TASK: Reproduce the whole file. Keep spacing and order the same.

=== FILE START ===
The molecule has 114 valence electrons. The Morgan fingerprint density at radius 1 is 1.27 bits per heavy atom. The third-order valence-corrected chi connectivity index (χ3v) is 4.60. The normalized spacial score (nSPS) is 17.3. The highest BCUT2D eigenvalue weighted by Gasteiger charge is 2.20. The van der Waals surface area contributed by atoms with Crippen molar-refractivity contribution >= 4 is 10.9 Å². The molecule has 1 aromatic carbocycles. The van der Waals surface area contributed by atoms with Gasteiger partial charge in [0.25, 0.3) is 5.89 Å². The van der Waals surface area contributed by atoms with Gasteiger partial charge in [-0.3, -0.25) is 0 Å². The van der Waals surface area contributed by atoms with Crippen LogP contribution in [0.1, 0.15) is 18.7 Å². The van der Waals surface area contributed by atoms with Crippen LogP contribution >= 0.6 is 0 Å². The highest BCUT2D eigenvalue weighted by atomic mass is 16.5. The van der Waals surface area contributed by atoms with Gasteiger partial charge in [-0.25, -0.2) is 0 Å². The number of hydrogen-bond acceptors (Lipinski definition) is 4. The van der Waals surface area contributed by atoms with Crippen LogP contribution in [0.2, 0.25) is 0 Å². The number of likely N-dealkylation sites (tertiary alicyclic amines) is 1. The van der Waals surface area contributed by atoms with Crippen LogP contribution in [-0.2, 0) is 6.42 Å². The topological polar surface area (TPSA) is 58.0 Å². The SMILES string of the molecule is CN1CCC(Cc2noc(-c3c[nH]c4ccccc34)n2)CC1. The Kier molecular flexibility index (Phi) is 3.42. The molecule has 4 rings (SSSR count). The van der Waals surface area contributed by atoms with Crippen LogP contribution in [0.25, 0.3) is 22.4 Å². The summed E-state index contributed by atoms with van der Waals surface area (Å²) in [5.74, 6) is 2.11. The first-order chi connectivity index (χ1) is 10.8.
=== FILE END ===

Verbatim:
The molecule has 114 valence electrons. The Morgan fingerprint density at radius 1 is 1.27 bits per heavy atom. The third-order valence-corrected chi connectivity index (χ3v) is 4.60. The normalized spacial score (nSPS) is 17.3. The highest BCUT2D eigenvalue weighted by Gasteiger charge is 2.20. The van der Waals surface area contributed by atoms with Crippen molar-refractivity contribution >= 4 is 10.9 Å². The molecule has 1 aromatic carbocycles. The van der Waals surface area contributed by atoms with Gasteiger partial charge in [0.25, 0.3) is 5.89 Å². The van der Waals surface area contributed by atoms with Gasteiger partial charge in [-0.3, -0.25) is 0 Å². The van der Waals surface area contributed by atoms with Crippen LogP contribution in [0.1, 0.15) is 18.7 Å². The van der Waals surface area contributed by atoms with Crippen LogP contribution >= 0.6 is 0 Å². The highest BCUT2D eigenvalue weighted by atomic mass is 16.5. The van der Waals surface area contributed by atoms with Gasteiger partial charge in [-0.25, -0.2) is 0 Å². The number of hydrogen-bond acceptors (Lipinski definition) is 4. The van der Waals surface area contributed by atoms with Crippen LogP contribution in [0.2, 0.25) is 0 Å². The number of likely N-dealkylation sites (tertiary alicyclic amines) is 1. The van der Waals surface area contributed by atoms with Crippen LogP contribution in [-0.2, 0) is 6.42 Å². The topological polar surface area (TPSA) is 58.0 Å². The SMILES string of the molecule is CN1CCC(Cc2noc(-c3c[nH]c4ccccc34)n2)CC1. The Kier molecular flexibility index (Phi) is 3.42. The molecule has 4 rings (SSSR count). The van der Waals surface area contributed by atoms with Crippen LogP contribution in [0.25, 0.3) is 22.4 Å². The summed E-state index contributed by atoms with van der Waals surface area (Å²) in [5.74, 6) is 2.11. The first-order chi connectivity index (χ1) is 10.8.